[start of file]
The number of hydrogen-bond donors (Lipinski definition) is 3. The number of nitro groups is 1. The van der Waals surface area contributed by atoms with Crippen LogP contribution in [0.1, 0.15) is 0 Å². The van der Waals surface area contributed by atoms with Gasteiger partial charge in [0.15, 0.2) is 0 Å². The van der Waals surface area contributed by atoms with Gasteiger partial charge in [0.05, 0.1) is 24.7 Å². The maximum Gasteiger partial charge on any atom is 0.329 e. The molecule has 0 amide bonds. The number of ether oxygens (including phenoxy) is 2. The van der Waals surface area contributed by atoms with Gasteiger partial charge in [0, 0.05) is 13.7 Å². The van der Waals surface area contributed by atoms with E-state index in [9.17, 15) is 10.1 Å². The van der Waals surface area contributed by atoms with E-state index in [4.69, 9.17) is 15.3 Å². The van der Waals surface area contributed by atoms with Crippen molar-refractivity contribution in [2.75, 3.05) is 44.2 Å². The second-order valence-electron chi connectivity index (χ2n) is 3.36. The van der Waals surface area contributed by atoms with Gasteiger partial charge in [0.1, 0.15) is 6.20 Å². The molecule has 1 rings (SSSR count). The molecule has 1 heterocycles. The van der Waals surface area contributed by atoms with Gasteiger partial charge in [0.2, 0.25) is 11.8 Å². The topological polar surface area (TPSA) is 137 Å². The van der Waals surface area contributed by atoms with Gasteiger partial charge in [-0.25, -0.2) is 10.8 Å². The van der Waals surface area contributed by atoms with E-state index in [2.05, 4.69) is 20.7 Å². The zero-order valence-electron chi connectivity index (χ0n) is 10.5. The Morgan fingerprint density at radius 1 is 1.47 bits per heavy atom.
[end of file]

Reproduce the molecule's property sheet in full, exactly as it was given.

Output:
The number of hydrogen-bond donors (Lipinski definition) is 3. The number of nitro groups is 1. The van der Waals surface area contributed by atoms with Crippen LogP contribution in [0.1, 0.15) is 0 Å². The van der Waals surface area contributed by atoms with Gasteiger partial charge in [0.15, 0.2) is 0 Å². The van der Waals surface area contributed by atoms with Gasteiger partial charge in [0.05, 0.1) is 24.7 Å². The maximum Gasteiger partial charge on any atom is 0.329 e. The molecule has 0 amide bonds. The number of ether oxygens (including phenoxy) is 2. The van der Waals surface area contributed by atoms with Gasteiger partial charge in [0, 0.05) is 13.7 Å². The van der Waals surface area contributed by atoms with E-state index in [9.17, 15) is 10.1 Å². The van der Waals surface area contributed by atoms with E-state index in [4.69, 9.17) is 15.3 Å². The van der Waals surface area contributed by atoms with Crippen molar-refractivity contribution in [2.75, 3.05) is 44.2 Å². The second-order valence-electron chi connectivity index (χ2n) is 3.36. The van der Waals surface area contributed by atoms with Gasteiger partial charge in [0.1, 0.15) is 6.20 Å². The molecule has 1 rings (SSSR count). The molecule has 1 heterocycles. The van der Waals surface area contributed by atoms with Gasteiger partial charge in [0.2, 0.25) is 11.8 Å². The topological polar surface area (TPSA) is 137 Å². The van der Waals surface area contributed by atoms with Gasteiger partial charge in [-0.25, -0.2) is 10.8 Å². The van der Waals surface area contributed by atoms with E-state index in [2.05, 4.69) is 20.7 Å². The zero-order valence-electron chi connectivity index (χ0n) is 10.5. The Morgan fingerprint density at radius 1 is 1.47 bits per heavy atom.